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Sunday, 21 January 2018

What is the purpose of meditation?

Meditation is the practice through which we cultivate mindfulness (non-judgemental, present moment awareness).

Ok...? So you’re probably thinking - why do I need to cultivate mindfulness?

Mindfulness is the benefit you get from meditation. Much like you get increased strength, agility and mobility from regular exercise or a stronger immune system from eating healthy.

You can think of meditation as being the third cog in the trifecta of optimal health.

As with exercise and healthy eating, meditation needs to be practiced daily for optimal benefit. Cultivating the habit of meditation is crucial.

The act of meditation is to focus your awareness on one thing, such as the breath. Then, whenever you are aware you no longer focusing on the breath, you gently and compassionately redirect your attention to the breath. The principal is to breathe and be aware you’re breathing. When you’re not focusing on your breath you are, in effect, lost in thought. Which is how we spend most of our days - in our heads - reliving a past event or imagining a potential future one.

When you first begin to meditate you may not be able to focus on even half a breath before your mind interjects. Don’t be discouraged by this as it’s the same as being only able to do one press up. If you do it regularly enough, you eventually might be able to make it to one full breath without the mind interjecting - and that’s after years of practice.

But don’t be discouraged! Meditation is not ridding your mind of thought but being able to notice when you are distracted, as it is happening. This is the crucial element.

Just as you want your immune system to kick in as soon as it realises it’s been poisoned, just as you want your muscles to propel you to run away from danger when attacked, you should also want to be aware of when your mind may be clouding your judgement - distanced from the reality of the moment.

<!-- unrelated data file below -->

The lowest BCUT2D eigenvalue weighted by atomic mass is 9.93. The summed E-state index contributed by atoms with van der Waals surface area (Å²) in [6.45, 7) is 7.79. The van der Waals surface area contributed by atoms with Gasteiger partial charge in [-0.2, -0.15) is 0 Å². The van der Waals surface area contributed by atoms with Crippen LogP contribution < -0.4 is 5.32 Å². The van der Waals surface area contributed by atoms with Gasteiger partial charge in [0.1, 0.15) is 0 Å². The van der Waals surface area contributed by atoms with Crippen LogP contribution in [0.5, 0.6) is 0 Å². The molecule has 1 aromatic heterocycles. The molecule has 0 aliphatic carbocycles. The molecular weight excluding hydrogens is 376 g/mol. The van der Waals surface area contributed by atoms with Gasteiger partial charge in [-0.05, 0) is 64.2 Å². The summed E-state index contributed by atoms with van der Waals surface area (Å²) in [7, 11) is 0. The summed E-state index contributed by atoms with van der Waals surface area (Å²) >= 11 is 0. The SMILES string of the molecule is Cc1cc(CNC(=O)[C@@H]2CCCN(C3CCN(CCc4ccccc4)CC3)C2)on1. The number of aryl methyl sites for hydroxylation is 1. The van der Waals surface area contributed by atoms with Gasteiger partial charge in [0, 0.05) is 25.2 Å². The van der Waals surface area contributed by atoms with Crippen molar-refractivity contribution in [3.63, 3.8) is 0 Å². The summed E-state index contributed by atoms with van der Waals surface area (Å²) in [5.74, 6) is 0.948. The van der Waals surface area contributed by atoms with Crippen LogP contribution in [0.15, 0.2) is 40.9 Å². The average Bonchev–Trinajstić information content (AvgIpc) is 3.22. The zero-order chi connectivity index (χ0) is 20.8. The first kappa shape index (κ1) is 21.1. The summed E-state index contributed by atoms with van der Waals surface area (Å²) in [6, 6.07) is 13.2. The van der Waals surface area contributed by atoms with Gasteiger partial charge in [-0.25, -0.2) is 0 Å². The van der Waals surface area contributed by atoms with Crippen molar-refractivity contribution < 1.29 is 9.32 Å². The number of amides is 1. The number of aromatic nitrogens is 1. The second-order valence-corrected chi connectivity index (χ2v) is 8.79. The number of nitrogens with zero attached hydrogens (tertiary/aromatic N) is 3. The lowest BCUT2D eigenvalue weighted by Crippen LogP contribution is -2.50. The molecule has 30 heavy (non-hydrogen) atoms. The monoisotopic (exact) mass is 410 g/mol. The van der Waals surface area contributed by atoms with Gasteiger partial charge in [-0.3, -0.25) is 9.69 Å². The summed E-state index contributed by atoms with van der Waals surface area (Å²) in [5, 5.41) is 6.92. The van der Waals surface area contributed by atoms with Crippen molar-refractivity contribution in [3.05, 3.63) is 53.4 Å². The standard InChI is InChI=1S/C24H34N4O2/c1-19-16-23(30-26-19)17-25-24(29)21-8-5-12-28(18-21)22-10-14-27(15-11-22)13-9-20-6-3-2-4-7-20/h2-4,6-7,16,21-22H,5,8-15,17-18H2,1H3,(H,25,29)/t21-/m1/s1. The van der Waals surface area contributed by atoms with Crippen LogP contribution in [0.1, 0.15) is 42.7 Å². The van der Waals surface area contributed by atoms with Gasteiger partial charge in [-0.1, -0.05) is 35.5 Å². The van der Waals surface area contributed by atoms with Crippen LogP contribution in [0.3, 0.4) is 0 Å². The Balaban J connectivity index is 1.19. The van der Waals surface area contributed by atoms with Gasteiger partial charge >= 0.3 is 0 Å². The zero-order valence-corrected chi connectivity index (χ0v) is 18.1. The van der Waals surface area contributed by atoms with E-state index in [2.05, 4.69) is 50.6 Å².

But..! I hear you cry, what’s wrong with reacting by shouting at someone who has made me angry?

In theory...nothing. However, when we feel attacked, threatened or under stress we do not have the ability to respond with our full potential. Instead we react from our habitual conditioning - our upbringing, environment, judgements, prejudice, past events etc. All of which can have nothing to do with the moment at hand. Unless...we practice meditation.

Shane Parish of Farnham Street Blog puts it this way:

"Stress causes both mental and physiological responses and tends to amplify the other biases. Almost all human mental biases become worse in the face of stress as the body goes into a fight-or-flight response, relying purely on instinct without the emergency brake of Daniel Kahneman’s “System 2” type of reasoning. Stress causes hasty decisions, immediacy, and a fallback to habit, thus giving rise to the elite soldiers’ motto: “In the thick of battle, you will not rise to the level of your expectations, but fall to the level of your training.”


Seen in this light; if you were running a marathon (which life can often feel like!), you might be able to accomplish it as you are right now, but ideally you would fare much better if you trained regularly.

The same goes for meditation. It is your training for life. In particular those stressful situations, so that you rather than reacting habitually, you can respond mindfully.

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